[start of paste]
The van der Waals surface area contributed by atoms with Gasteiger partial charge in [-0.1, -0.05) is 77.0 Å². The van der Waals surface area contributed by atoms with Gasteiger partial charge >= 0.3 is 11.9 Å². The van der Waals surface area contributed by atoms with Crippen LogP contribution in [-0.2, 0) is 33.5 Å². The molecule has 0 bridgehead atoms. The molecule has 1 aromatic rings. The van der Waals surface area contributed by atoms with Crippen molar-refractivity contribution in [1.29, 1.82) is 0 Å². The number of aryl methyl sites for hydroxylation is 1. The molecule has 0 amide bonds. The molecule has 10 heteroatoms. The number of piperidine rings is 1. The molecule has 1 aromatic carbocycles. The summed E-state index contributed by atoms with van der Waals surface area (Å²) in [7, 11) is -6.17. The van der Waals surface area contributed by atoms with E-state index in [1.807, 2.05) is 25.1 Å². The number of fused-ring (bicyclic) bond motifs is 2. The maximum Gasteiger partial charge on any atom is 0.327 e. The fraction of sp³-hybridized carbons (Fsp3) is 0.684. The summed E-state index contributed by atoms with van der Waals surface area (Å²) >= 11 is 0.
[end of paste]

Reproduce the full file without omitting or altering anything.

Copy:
The van der Waals surface area contributed by atoms with Gasteiger partial charge in [-0.1, -0.05) is 77.0 Å². The van der Waals surface area contributed by atoms with Gasteiger partial charge >= 0.3 is 11.9 Å². The van der Waals surface area contributed by atoms with Crippen LogP contribution in [-0.2, 0) is 33.5 Å². The molecule has 0 bridgehead atoms. The molecule has 1 aromatic rings. The van der Waals surface area contributed by atoms with Crippen molar-refractivity contribution in [1.29, 1.82) is 0 Å². The number of aryl methyl sites for hydroxylation is 1. The molecule has 0 amide bonds. The molecule has 10 heteroatoms. The number of piperidine rings is 1. The molecule has 1 aromatic carbocycles. The summed E-state index contributed by atoms with van der Waals surface area (Å²) in [7, 11) is -6.17. The van der Waals surface area contributed by atoms with E-state index in [1.807, 2.05) is 25.1 Å². The number of fused-ring (bicyclic) bond motifs is 2. The maximum Gasteiger partial charge on any atom is 0.327 e. The fraction of sp³-hybridized carbons (Fsp3) is 0.684. The summed E-state index contributed by atoms with van der Waals surface area (Å²) >= 11 is 0.